American culture is utterly lacking in postpartum care. We are a country that values and demands that a woman bounce back after giving birth, no matter what her circumstances, no matter how impossible for so many that is. So a woman announces she can afford to take the advice other mothers have given her and this is the reaction?
Sure, getting help costs money, but it's not actually as out of reach as we might think.
Living in Los Angeles, I'm graced with many different cultures. All of them have said how horrible this country is on new moms. I'm talking moms from Hungary, Russia, France, Vietnam and Mexico. America did not always uphold this viewpoint, one that centers around martyrdom. But we sure love it now.
Women used to have a lying-in period, back in Colonial America. Women who had just given birth were expected to stay in bed for three or four or more weeks. During that time, the new mother would rest, regain her strength and bond with the baby. Attendants(relatives and other unpaid friends and caregivers) kept up the household.
In the 19th century, Richard and Dorothy Wertz write in "Lying-In: A History of Childbirth in America," that all changed. The last free land was settled, it was everyone for themselves and the era of "social childbirth" with help from women to women, ended.
A friend recently told me about how Chinese women adhere to a 30-day confinement period after having a baby. During this time, someone cooks (mostly milk-inducing soups and herbal tonics). And they rest. My friend had hired a Chinese woman, who did this for her. She helped with the baby at night and cooked for her a bit when she woke up, before tending to the baby.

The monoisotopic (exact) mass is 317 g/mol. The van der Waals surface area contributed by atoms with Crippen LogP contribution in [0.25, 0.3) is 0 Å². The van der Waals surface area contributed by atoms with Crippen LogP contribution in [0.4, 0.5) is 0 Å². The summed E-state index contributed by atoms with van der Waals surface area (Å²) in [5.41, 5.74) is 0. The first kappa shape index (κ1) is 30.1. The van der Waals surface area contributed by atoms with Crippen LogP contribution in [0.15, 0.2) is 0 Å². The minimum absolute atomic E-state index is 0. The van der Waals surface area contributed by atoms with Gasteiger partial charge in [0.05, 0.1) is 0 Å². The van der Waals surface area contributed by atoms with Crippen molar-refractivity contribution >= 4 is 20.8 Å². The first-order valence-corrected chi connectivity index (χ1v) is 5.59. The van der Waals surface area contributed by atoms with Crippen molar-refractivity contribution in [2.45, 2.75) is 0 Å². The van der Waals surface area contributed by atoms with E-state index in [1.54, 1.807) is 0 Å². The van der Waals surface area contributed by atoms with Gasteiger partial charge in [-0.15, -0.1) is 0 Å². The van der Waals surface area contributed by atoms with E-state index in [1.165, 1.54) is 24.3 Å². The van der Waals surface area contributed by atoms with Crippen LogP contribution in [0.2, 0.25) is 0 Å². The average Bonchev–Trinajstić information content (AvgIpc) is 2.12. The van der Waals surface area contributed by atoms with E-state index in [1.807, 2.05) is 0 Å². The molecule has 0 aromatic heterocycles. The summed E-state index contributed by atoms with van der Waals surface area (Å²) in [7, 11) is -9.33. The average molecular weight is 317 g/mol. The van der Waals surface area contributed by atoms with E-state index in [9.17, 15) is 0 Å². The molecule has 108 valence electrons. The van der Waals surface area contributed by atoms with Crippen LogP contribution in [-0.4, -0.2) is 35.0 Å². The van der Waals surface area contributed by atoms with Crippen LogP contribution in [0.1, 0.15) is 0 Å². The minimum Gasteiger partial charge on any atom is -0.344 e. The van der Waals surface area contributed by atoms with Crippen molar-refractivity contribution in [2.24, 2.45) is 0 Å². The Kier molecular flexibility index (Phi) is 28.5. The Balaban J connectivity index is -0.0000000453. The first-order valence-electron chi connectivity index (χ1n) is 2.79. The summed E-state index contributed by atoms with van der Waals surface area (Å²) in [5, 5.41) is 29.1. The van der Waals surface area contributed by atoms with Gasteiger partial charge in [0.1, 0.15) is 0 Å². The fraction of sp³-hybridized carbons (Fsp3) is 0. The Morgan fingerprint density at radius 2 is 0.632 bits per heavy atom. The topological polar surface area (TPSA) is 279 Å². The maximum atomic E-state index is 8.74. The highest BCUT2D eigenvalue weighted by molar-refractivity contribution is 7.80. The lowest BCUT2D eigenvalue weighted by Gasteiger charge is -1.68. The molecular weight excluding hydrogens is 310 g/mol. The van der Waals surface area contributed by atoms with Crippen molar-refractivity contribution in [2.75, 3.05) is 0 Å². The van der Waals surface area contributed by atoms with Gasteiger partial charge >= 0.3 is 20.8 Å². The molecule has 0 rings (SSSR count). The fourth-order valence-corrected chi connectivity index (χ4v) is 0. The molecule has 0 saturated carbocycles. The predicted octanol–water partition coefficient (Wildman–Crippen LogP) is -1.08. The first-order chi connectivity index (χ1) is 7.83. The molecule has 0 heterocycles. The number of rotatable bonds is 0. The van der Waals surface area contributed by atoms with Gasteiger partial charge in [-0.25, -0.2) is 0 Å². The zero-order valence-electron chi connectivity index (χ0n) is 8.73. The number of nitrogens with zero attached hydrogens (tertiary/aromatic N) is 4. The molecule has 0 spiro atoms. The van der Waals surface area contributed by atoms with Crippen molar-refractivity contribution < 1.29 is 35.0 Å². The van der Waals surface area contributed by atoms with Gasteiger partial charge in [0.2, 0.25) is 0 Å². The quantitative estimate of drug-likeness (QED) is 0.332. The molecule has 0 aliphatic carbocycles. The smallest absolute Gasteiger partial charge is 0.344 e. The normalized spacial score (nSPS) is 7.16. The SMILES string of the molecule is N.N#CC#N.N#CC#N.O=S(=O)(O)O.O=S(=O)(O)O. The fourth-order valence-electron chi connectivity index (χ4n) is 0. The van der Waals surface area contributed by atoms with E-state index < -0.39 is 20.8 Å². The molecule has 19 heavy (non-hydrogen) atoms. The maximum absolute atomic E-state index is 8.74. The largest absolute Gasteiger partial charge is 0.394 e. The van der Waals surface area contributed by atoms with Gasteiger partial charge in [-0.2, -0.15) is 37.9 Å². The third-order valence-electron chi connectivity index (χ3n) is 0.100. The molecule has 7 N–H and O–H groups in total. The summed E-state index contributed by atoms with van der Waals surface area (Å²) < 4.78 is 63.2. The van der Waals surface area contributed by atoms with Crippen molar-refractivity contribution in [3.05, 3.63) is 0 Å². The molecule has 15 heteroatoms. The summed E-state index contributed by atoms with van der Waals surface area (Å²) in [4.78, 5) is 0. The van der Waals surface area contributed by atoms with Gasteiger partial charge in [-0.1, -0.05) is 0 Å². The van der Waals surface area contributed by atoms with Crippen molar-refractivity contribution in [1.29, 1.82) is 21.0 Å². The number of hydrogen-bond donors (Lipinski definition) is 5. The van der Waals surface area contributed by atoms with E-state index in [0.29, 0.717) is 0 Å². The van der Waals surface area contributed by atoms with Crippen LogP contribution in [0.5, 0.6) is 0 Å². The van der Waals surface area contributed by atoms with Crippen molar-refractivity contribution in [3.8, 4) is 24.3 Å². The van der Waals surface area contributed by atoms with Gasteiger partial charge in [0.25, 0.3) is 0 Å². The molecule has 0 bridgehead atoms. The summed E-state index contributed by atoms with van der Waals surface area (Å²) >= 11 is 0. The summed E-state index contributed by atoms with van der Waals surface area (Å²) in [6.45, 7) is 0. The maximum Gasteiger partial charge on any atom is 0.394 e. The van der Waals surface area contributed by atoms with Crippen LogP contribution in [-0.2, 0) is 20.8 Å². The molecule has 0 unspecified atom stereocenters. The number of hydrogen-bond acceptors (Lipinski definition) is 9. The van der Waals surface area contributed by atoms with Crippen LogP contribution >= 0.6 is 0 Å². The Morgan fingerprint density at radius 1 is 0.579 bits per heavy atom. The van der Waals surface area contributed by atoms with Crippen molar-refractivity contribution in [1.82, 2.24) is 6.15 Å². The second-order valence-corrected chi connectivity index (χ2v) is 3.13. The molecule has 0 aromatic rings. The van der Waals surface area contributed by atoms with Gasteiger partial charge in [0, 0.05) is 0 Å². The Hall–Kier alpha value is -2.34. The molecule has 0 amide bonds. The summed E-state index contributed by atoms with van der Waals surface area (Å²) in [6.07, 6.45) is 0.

I had never heard of that before. I love that idea.
Perhaps Chrissy will become more guarded with what she shares on social media after this judgmental firestorm. But I hope she knows we're not all thinking that.
Nourishing your body back to health. Nourishing your soul and mental stability. I am convinced there must be a correlation between mental illness in this country and the way we treat new mothers.
I gave birth to my third child at Cedars Sinai in Hollywood, where there was a beautiful view of the Hollywood Hills, where we lived at the time. I remember talking to one of my nurses, who was Russian. She sat on my bed, talking to me after I had given birth. She admitted they used to call Cedars the In&Out of deliveries, referencing the popular fast-food chain out here in the West. Believe it or not, things were worse for women in the '70s, she said. Women would go home the same day (or the next day, at best) after having a baby. Sent home all by themselves.
Sure, getting help costs money, but it's not actually as out of reach as we might think. When I ask expecting moms if they have lined up any help, they smile and say "no." Yet their baby registries are huge. I say, forgo the stuff and spend money on a pair of arms that can help you. Even if it's just for a few hours a week, science proves—again and again—we women (we humans!) need our village for wellness.
Perhaps Chrissy will become more guarded with what she shares on social media after this judgmental firestorm. But I hope she knows we're not all thinking that. I'm all for her saying she's getting help. It really is the best thing a mom can do for herself. Better then any top end stroller or fancy high chair.
And that's something we moms really need to hear.
NOTE FROM THE EDITOR: Chrissy Teigen is under more scrutiny after People published an interview where she claims to have chosen the sex of her baby. "Not only am I having a girl, but I picked the girl from her little embryo. I picked her and was like, 'Let's put in the girl."